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PUBLISHER'S NOTE: This is a work of fiction. Names, characters, places, and incidents either are the product of the author's imagination or are used fictitiously. Any resemblance to actual persons, living or dead, business establishments, events, or locales is entirely coincidental.
COPYRIGHT © 2021 Pearl Englander
Published by Oliver-Heber Books
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About the Author
Miss you Mom.
Thank you for the gift of words.
Ian Dewey thought longingly of the silver flask in his middle desk drawer. However, the solicitor knew full well that it would require far more than a dram or two to ease the fear churning in his belly. Making a pretense of rummaging through the documents in his hands, Dewey surreptitiously eyed the man lounging before him in the leather client’s chair. There was no need to see the name upon the papers, for they were absolutely unnecessary to confirm the stranger’s identity. Just one look at that forbidding visage was sufficient.
“You will find them all in order,” Duncan MacLean said, his voice harsh with impatience. As a former Army officer, his experience at penetrating the barriers of procrastination was vast. He had not come all the way to Edinburgh to watch a nervous solicitor twiddle his thumbs. “My mother thought that I might have need of those marriage lines someday, for she was quite sure that my father would have attempted to deny me if he could beget himself another heir. Her fears were needless it seems. Despite my father’s numerous machinations to set her aside and his proclivity for infidelities, I am Bertram MacLean’s only legitimate heir, you say?”
“Aye, that you are, milaird” Dewey said, his voice climbing to a high pitched squeak as that uncanny one-eyed gaze focused cuttingly upon him. Hard as tempered steel, that grey eye was, and cold as a sgian dubh at the throat. “His only child in fact. Ye have the look of him, sair.”
The waving hair, dark as a moonless midnight, framed a face that seemed chiseled from granite, weathered and timeless as the mountains themselves, a countenance that was handsome still, despite the patch and the scar. Aye, it could be none other than ‘Beelzebub’ MacLean’s spawn, for his son had the identical mannerisms as well as mien. Young MacLean had that self-same scowl that could turn a man to stone and if the line bred true, a come-hither way about him that turned women into flighty fools. “It gave me a start to see ye, if I might say.”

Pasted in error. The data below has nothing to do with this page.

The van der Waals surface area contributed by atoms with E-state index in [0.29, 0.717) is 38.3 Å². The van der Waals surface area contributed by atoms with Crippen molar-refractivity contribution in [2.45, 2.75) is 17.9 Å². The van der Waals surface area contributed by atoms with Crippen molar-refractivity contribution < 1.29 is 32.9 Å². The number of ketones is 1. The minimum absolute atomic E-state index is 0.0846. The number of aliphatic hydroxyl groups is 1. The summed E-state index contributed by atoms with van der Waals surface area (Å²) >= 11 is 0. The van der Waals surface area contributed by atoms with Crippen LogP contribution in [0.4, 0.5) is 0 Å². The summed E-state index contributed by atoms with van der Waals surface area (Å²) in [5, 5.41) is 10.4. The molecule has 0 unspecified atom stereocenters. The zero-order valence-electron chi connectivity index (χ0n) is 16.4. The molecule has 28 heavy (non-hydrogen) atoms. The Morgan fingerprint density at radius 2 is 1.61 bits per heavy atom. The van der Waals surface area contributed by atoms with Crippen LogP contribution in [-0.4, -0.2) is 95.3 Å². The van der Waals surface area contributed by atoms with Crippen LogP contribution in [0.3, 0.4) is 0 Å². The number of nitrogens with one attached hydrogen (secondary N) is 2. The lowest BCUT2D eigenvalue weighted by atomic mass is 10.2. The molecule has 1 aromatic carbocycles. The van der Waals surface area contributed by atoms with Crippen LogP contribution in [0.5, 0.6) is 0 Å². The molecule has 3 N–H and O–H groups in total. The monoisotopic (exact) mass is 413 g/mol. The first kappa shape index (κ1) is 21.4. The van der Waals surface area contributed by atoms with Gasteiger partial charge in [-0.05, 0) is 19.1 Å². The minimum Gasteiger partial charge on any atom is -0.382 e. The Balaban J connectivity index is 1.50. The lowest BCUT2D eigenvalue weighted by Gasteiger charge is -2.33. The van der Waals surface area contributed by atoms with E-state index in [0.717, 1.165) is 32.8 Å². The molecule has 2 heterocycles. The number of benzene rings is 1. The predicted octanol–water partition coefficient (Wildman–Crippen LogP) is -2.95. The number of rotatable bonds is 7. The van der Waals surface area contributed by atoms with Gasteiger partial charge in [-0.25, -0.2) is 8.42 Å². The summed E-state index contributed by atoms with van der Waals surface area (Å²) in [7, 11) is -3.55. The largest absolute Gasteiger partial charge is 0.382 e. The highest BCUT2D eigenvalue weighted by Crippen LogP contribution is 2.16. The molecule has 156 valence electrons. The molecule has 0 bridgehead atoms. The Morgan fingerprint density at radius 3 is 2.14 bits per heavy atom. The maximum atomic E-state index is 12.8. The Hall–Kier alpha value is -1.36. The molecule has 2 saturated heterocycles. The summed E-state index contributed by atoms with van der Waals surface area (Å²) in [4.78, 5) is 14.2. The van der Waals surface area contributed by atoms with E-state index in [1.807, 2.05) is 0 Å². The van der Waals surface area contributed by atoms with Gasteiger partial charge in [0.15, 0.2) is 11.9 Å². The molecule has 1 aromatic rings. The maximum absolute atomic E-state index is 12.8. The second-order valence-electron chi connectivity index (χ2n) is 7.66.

“You and many others,” Duncan said, giving a bark of humorless laughter. “Resurrections are usually reserved for the saints among us. Still, I would venture to say that two years was a sufficient sojourn in Hell, even for a MacLean. Now, what is the disposition of my property?”
“Well, milaird,” Mr. Dewey began tugging at his neck linen as if it had abruptly become too tight. MacLean’s caustic smile made the scar on his left cheek seem like a macabre extension of his mouth. Aye, Beelzebub’s get looked fit to out-devil his sire. “Ye had already been given up for daid when your father passed on. We made every effort to find an heir, but nae man came forward. My partner Mr. Cheatham even went so far as to write to your comrades in arms to see if ye had made mention of any mair distant kin, but we could find nary a one. As I stated, ye are the last living descendant of the MacLeans of Eilean Kirk.”
“Or the last willing to admit to the name,” Duncan said cynically. “I confess myself scarcely surprised, Dewey. We MacLeans have always tended to destroy ourselves when we cannot wreak havoc on others. So tell me then, if there was no claimant to the MacLean mantle what has become of my affairs?”
Dewey hesitated, clearing his throat several times. “Well, milaird,” he continued timorously, “your personal effects were distributed, just as ye had specified in that will be made-”
“The bequest consisting of my ring and the collection of Blake’s work?” Duncan asked, leaning forward, his air of detachment abruptly vanishing. “What became of that?”
“Aye, it was sent to his lordship as ye had wished,” the solicitor said, barely able to resist the instinct to scuttle his chair back against the onslaught of that piercing gaze. ”The book of poetry and the MacLean signet, although I must be saying, that it was some time before we could puzzle your will out to fulfill the terms. A hastily scrawled document it was-”
“I wrote it just prior to the battle,” Duncan explained.
Dewey nodded, although his look was disapproving. “Aye, irregularly done, but legal for all that. Witnessed right and tight.”
Had it been a premonition that had prompted him to remake his last testament on that day? Duncan wondered as the lawyer droned on. In the past, some of his people had been gifted with the Sight. His spirits lifted slightly, and then fell as he realized that Marcus would likely have acted if he had comprehended the meaning of those notes in the margins and those carefully underlined Blake passages.
His comrade, Marcus, had always been something of a pompous stiff neck, even before he had inherited his title. His integrity as an officer and a peer of the realm was absolute. He would never have countenanced the activities that had led to the deaths of so many Englishmen.